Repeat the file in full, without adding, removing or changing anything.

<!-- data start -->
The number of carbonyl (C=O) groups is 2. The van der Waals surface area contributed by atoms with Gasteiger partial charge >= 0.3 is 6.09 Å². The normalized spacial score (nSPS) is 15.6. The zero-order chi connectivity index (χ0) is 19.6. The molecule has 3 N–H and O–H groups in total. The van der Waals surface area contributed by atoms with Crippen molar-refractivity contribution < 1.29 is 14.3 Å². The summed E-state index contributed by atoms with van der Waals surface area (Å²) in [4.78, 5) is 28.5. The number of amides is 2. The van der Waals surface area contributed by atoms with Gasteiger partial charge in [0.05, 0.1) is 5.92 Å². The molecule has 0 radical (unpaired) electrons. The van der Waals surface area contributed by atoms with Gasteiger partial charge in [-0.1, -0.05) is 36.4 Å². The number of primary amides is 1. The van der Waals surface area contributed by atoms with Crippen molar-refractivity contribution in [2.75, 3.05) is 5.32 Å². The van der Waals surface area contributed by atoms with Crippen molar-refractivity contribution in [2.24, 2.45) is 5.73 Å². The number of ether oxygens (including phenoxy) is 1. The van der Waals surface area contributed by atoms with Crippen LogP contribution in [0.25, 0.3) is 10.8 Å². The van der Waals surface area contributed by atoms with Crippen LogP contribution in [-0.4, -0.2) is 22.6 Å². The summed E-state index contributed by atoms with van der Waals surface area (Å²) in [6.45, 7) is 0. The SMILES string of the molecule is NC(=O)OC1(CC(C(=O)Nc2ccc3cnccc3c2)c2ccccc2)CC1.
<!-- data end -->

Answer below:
The number of carbonyl (C=O) groups is 2. The van der Waals surface area contributed by atoms with Gasteiger partial charge >= 0.3 is 6.09 Å². The normalized spacial score (nSPS) is 15.6. The zero-order chi connectivity index (χ0) is 19.6. The molecule has 3 N–H and O–H groups in total. The van der Waals surface area contributed by atoms with Crippen molar-refractivity contribution < 1.29 is 14.3 Å². The summed E-state index contributed by atoms with van der Waals surface area (Å²) in [4.78, 5) is 28.5. The number of amides is 2. The van der Waals surface area contributed by atoms with Gasteiger partial charge in [0.05, 0.1) is 5.92 Å². The molecule has 0 radical (unpaired) electrons. The van der Waals surface area contributed by atoms with Gasteiger partial charge in [-0.1, -0.05) is 36.4 Å². The number of primary amides is 1. The van der Waals surface area contributed by atoms with Crippen molar-refractivity contribution in [2.75, 3.05) is 5.32 Å². The van der Waals surface area contributed by atoms with Crippen molar-refractivity contribution in [2.24, 2.45) is 5.73 Å². The number of ether oxygens (including phenoxy) is 1. The van der Waals surface area contributed by atoms with Crippen LogP contribution in [0.25, 0.3) is 10.8 Å². The van der Waals surface area contributed by atoms with Crippen LogP contribution in [-0.4, -0.2) is 22.6 Å². The summed E-state index contributed by atoms with van der Waals surface area (Å²) in [6.45, 7) is 0. The SMILES string of the molecule is NC(=O)OC1(CC(C(=O)Nc2ccc3cnccc3c2)c2ccccc2)CC1.